A good walk with the golf gods


July 09, 2000|By C. FRASER SMITH

YOU COULD ASK senior golf professional Dana Quigley if you don't think payback is sweet.

A club pro who hit the New England tournament circuit for years, Mr. Quigley's game held up long enough to bring him a bit of celebrity and some handsome paychecks.

A number of pros you probably never heard of have been blessed by the circuit created to give Jack Nicklaus, Lee Trevino and other name players a place to compete and to make money for local charities and local economies.

The good fortune of Mr. Quigley, who is competing this weekend at Hobbit's Glen in Columbia, strikes me as another reason to believe the golfing gods are not always so stern and unforgiving. I do not make that assertion blithely. I have evidence.

I am reasonably certain few players, amateur or professional, have encountered the kinds of obstacles that faced me and my partners several years ago at Mount Pleasant, one of Baltimore's fine city courses.

Mr. Quigley may think it challenging to confront the balky putter, an occasional tendency to let the swing arc flatten or to fly at the ball from the top.

He should get things in perspective. Sometimes you just can't help it.

As, for example, when you find yourself staring into the shiny barrel of a gun.

It happened one rainy day on the 16th green at Mount Pleasant. I had skulled the approach over the green and was just arriving to see what I could do to save a stroke when two men came from behind a tree. One of them held a small handgun and pointed it at me.

The specter was a bit surreal, unbelievable had there not been a similar holdup days before at Forrest Park, another of the city's courses. I thought for an instant that it was kids playing a back-yard game and then I said, "No, you're being mugged."

At his command, I began to search my golf bag for money. I actually thought my wallet was there. When it wasn't, I thought he would conclude I was playing games.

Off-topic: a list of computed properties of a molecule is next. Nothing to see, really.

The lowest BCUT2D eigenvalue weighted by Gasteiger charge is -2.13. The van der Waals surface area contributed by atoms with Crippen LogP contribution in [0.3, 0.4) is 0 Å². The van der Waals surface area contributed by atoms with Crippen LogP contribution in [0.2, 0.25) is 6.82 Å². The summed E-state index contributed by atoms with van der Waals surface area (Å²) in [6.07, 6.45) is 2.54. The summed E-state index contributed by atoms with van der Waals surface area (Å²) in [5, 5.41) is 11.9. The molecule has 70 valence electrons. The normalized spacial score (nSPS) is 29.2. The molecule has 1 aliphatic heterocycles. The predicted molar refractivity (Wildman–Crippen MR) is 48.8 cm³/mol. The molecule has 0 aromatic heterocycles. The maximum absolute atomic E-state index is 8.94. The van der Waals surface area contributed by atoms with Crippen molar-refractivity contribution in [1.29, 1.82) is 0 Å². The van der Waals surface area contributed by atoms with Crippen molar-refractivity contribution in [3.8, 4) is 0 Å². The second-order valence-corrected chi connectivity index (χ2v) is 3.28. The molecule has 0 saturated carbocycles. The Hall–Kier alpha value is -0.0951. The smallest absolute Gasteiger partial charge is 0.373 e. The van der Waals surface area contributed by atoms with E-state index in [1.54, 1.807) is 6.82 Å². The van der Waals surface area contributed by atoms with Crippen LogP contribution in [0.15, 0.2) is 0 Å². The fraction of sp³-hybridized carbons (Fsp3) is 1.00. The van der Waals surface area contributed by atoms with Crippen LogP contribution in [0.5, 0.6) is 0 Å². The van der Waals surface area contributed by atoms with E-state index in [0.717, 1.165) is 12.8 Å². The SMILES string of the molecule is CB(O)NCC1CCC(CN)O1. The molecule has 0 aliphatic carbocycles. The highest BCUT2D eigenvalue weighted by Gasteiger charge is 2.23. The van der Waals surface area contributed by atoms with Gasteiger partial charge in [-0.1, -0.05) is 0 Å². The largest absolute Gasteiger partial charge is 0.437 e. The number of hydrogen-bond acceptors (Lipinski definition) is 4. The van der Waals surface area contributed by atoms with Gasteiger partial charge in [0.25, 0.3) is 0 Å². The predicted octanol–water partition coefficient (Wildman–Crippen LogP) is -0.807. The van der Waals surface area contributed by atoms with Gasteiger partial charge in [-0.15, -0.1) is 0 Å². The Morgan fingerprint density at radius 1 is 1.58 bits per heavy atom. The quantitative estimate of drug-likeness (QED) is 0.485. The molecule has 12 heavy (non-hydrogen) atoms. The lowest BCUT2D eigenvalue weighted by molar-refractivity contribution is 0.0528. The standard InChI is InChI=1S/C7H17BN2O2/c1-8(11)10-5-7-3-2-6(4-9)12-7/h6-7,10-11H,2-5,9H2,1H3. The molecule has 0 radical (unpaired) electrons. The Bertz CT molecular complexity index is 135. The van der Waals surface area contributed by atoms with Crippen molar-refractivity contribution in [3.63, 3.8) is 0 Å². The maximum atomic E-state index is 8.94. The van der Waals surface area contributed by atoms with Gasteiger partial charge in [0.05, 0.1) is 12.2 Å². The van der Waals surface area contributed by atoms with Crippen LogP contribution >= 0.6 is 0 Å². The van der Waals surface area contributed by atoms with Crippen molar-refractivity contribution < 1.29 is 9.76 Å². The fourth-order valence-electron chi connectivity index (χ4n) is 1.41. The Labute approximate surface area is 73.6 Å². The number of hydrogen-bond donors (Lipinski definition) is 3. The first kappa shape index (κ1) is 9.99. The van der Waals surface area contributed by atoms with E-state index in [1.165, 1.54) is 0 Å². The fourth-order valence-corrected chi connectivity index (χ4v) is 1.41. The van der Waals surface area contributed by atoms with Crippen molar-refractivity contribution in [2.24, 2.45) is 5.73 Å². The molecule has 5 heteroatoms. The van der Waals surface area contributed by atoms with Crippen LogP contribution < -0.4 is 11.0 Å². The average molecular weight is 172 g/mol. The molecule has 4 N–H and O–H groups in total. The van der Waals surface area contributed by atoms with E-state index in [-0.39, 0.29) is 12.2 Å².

I wanted to say, "You know I'm often this clumsy even when I'm not terrified." Didn't say a word.

I thought I would be shot. Not a thing I could do. I did have about $13 and put it on the grass in front of the gunman. He sneered. "That all the [bleeping] money you got?" he said.

"That's all," I said.

My ever-gallant playing partners, Blair Lee IV (former Annapolis lobbyist for Montgomery County and still a fierce defender of Montgomery against the wily politicians of Baltimore) and Tom Oakley, were a considerable distance away and backing further out of range.

The would-be shooter grabbed the money and ran.

Here instinct took over. Shaking a bit, laughing a bit nervously, we finished the 16th and headed for the 17th tee. No one suggested we go to the clubhouse and report the crime. Too much in shock, I think.

My next shot was the best of the day for me. Having a gun pointed at you, I suppose, focuses the mind almost as much as having a gun fired at you.

My ball was about 10 feet from the pin -- birdie range even for me. I missed.

"You were robbed," said Mr. Lee. We shrieked with hilarity or pent-up, raw fear.

Then we involuntarily became a bit of a golfing joke (more of one than we were).

We played in. We finished the round. Sure, we were robbed, but there were two more holes to play. We could report the robbery in time. The club's solicitous managers refunded us our greens fees and made a police report. Just a routine day in Baltimore.

The story has been told and re-told, of course. Mr. Lee and Mr. Oakley showed up one day with Baltimore golf caps with fake bullet holes in the front. They occasionally tried to offer me consolation: "These guys can't hit the broad side of a barn," Mr. Lee said.

I always thought it was a perfect illustration of the difference between city and county folks. I was thinking I should find a way to make the gunman happy. Mr. Lee was thinking about how to keep the gunman out of his wallet.

Mr. Lee has made occasional jokes over the years about how Baltimore is always stealing from Montgomery, a reference to the city's success at funds from the state and Montgomery, the state's deep tax revenue pocket.

I've been to Mount Pleasant since then often and haven't thought too much about that day. Until last Thursday, when those golfing gods I was talking about seemed to arrive yet again.

My friends Suzanne Wooton and Gady Epstein and I were playing an early-bird round. We got our usual bogeys on the 10th hole. And smartly along to the 11th tee about 6:03 a.m.

I hit a decent 8-iron that landed a few feet short and right of the green. The ball took a nice hop left and ran toward the flag.

Oh, I thought, this might be pretty good.

Turned out to be very good, way good, good as it gets.

As the legendary teacher, Harvey Penick, might have said, it scampered up to the hole and ducked in.

Hole in one. Ace. Golfing lottery. Fifty years into my golfing career, the first. First annual.

Maybe you don't think one in 50 years is much balance. Maybe you think it doesn't offset armed robbery.

You'd be wrong.

C. Fraser Smith writes editorials on Howard County for The Sun.

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